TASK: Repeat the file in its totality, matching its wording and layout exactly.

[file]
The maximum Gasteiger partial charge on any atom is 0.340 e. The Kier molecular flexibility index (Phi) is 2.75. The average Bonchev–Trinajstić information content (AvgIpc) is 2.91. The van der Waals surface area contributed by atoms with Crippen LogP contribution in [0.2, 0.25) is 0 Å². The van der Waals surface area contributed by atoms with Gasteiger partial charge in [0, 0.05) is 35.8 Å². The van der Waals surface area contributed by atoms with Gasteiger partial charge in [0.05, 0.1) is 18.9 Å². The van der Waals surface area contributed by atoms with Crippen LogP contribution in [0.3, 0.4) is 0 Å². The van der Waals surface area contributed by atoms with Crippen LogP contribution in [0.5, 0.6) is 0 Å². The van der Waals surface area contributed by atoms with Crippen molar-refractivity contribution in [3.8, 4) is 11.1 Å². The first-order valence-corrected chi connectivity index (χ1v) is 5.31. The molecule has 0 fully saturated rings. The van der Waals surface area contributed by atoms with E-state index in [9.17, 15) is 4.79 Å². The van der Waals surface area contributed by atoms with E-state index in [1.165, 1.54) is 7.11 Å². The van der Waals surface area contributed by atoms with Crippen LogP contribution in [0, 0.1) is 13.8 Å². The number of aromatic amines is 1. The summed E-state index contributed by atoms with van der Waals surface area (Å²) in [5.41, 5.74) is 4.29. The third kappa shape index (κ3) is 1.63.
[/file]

The maximum Gasteiger partial charge on any atom is 0.340 e. The Kier molecular flexibility index (Phi) is 2.75. The average Bonchev–Trinajstić information content (AvgIpc) is 2.91. The van der Waals surface area contributed by atoms with Crippen LogP contribution in [0.2, 0.25) is 0 Å². The van der Waals surface area contributed by atoms with Gasteiger partial charge in [0, 0.05) is 35.8 Å². The van der Waals surface area contributed by atoms with Gasteiger partial charge in [0.05, 0.1) is 18.9 Å². The van der Waals surface area contributed by atoms with Crippen LogP contribution in [0.3, 0.4) is 0 Å². The van der Waals surface area contributed by atoms with Crippen LogP contribution in [0.5, 0.6) is 0 Å². The van der Waals surface area contributed by atoms with Crippen molar-refractivity contribution in [3.8, 4) is 11.1 Å². The first-order valence-corrected chi connectivity index (χ1v) is 5.31. The molecule has 0 fully saturated rings. The van der Waals surface area contributed by atoms with E-state index in [9.17, 15) is 4.79 Å². The van der Waals surface area contributed by atoms with E-state index in [1.165, 1.54) is 7.11 Å². The van der Waals surface area contributed by atoms with Crippen LogP contribution in [0, 0.1) is 13.8 Å². The number of aromatic amines is 1. The summed E-state index contributed by atoms with van der Waals surface area (Å²) in [5.41, 5.74) is 4.29. The third kappa shape index (κ3) is 1.63.